A Sparkling Vintage Life

Housekeeping

K is for kaffeeklatsch

Yesterday’s Sparkling Vintage moment was a French concept, joie de vivre. Today we’re thanking the Germans for kaffeeklatsch, a term that dates back to 1888, from kaffee (coffee) and klatsch (gossip or chitchat).

The website etymonline.com quotes Mary Alden Hopkins from a 1905 cooking magazine: “The living-room in a German household always contains a large sofa at one side of the room, which is the seat of honor accorded a guest. At a Kaffeeklatsch (literally, coffee gossip) the guests of honor are seated on this sofa, and the large round table is wheeled up before them. The other guests seat themselves in chairs about the table.” Although any beverage, coffee or tea, can be consumed, a kaffeeklatsch carries a less formal connotation than a tea party.

Here in North America throughout much of the 20th century, kaffeeklatsches were enjoyed by homemakers, who might take a break from household chores mid-morning or midafternoon to gather with neighbors around one of their kitchen tables for coffee and chitchat. Now, with many women working full-time and those at home too busy to sit and chat for an hour, the kaffeeklatsch tradition has pretty much fallen by the wayside (although there’s a loose workplace approximation–the coffee break). Perhaps the modern equivalent is the playdate, where parents chat while their children play together. It doesn’t seem like quite the same thing, though.

Perhaps we need a kaffeeklatsch revival–well, maybe not the gossip part, but certainly the caffeine and conviviality. And the coffee cake. Here’s a recipe from a 1950s church cookbook to inspire you.

CINNAMON COFFEE CAKE

1 c. flour
1/2 c. sugar
1/2 tsp. salt
3 tsp. baking powder
1 tsp. cinnamon
3 Tb. butter, melted
1/2 c. milk
1 well beaten egg

Sift all dry ingredients together, then add the melted butter, milk and egg. Put in wide shallow pan and sprinkle with granulated sugar and cinnamon. Bake 20 minutes in moderate oven (350 degrees F.).

The recipe writer notes with brutal honesty, “This is good with morning coffee but should be made just before eating. It isn’t good after it stands.”

Do you think the kaffeeklatsch is a tradition worthy of reviving? Why or why not?

If I had a hammer . . .

feminine tool kitOn this snowy Saturday morning, I’ve been enjoying an old (1909) copy of a ladies’ magazine. In particular, I’m noticing how often the writers encourage homemakers to create something, do-it-yourself style, instead of encouraging them to go out and buy something.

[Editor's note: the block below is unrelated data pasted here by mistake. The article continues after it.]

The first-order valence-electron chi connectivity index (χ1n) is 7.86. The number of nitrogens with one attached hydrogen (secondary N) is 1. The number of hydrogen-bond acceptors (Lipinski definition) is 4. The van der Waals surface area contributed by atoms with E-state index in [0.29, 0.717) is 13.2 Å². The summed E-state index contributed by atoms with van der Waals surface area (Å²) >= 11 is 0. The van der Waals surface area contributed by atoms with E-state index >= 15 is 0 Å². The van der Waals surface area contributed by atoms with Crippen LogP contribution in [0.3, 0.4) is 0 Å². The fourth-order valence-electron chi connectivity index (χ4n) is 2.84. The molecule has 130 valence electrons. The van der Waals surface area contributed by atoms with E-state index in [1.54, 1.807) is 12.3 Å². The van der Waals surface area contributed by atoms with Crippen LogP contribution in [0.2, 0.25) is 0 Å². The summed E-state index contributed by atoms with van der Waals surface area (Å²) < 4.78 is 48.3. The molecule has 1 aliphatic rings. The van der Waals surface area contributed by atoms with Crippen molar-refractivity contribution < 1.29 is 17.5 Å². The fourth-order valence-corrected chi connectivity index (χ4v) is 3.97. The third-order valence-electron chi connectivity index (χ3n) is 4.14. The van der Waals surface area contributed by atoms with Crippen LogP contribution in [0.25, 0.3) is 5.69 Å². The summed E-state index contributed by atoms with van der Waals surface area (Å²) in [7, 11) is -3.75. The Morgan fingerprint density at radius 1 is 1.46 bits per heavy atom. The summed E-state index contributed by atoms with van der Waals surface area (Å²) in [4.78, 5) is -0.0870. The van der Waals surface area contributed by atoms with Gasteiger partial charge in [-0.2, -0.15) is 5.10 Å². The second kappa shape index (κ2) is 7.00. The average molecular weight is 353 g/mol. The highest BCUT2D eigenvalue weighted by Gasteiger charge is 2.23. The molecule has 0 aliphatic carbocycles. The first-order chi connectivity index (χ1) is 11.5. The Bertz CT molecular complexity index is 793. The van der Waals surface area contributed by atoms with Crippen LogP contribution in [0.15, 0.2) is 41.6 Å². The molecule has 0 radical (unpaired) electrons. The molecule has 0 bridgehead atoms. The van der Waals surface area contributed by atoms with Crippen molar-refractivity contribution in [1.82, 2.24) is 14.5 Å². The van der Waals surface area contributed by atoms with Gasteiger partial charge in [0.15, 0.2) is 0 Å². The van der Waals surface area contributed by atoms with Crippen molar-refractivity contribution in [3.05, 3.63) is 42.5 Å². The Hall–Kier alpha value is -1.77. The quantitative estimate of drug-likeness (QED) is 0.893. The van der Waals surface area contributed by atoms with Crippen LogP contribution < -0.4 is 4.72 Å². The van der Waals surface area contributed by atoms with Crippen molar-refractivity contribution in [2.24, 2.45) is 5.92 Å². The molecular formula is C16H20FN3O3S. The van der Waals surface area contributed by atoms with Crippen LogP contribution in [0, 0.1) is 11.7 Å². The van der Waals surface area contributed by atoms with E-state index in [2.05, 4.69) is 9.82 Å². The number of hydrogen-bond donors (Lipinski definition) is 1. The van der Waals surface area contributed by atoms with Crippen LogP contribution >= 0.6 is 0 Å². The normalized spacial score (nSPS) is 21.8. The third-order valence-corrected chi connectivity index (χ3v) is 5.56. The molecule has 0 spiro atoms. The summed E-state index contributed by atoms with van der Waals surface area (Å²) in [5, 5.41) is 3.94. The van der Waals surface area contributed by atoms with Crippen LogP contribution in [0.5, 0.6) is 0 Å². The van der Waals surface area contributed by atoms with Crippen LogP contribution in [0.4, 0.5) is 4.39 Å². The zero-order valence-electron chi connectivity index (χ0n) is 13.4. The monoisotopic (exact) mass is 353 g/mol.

For example, one tip says, “Floor cleaning is made much easier if one will take a piece of a two-inch board about twelve inches square or large enough to set a pail on; bore holes about one and one-half inches from each corner and insert casters. The pail may then be pushed from place to place with the foot, and saves much lifting. Such a device may also be used for many purposes, such as moving heavy jars of meat and barrels of apples in the cellar or kitchen.”

Today, the advice would certainly be to purchase a brand-new rolling bucket or cart.

Another hint says, “For a cheap and serviceable wash-stand in the kitchen, take two orange or lemon boxes with partitions and nail them together lengthwise. A curtain of dark silkoline [fabric] and a piece of oilcloth on top complete it. In this way, one has four handy little shelves in which to keep small articles necessary in the kitchen.”

What? No enticement to go out and purchase a new piece of furniture?

To be sure, the magazine does contain ads for many products. But I found it interesting how the editors also kept in mind the homemaker on a budget, and also assumed she possessed some degree of skill with a tool kit. Refreshing! And makes me think I should start brushing up on my own next-to-nonexistent carpentry skills.

Fall Housecleaning (31 Days of a Sparkling Vintage Fall, Day 2)

cleaning mirrorYou thought spring cleaning was over? Welcome to fall cleaning! According to Mrs. Dunwoody’s Excellent Instructions for Housekeeping by Miriam Lukken, here’s what the diligent housekeeper takes care of in the fall:

Clean and clear out cellar and attic.
Wash all blankets and sun the heavy quilts.Clean, mend, and put by furs, thick clothes, winter hats, and winter bedding.
Replace summer curtains with winter drapes.
Remove, clean, and store summer slipcovers.
Wax the furniture.
Clean lamps and shades.
Hang carpets for a good beating and then sun them for a day.
Sun and air mattresses and pillows.
Turn mattresses.

Cheryl Mendelson, in her housekeeping tome Home Comforts, adds these tasks:

Wash mirrors.
Clean the oven.
Wax floors.
Wash or wax woodwork.
Organize used drawers, cabinets, closets.
Dust blinds and shades, door tops, and other hard-to-reach areas where dust may collect.
Wash windows, storm windows, and screens.
Clean blades of ceiling fans.
Remove out-of-season clothing from closet, clean and store it, replace with seasonal clothing.
Clean and polish gems, jewelry, silver, brass, copper.
Have the piano tuned.
Vacuum books.
Move and clean underneath heavy appliances and furniture.

Mendelson writes, “Fall cleaning is an excellent way to usher in the holiday season with its extra entertaining. You can do a fall cleaning instead of or in addition to a spring cleaning. Or you can do an additional fall cleaning in some years and not in others. . . . Fall cleaning should be done . . . typically in September and, at least in the cooler climates, no later than mid-October.” She adds that, during a full seasonal cleaning, “you should plan on having no guests and doing only light cooking.”

 

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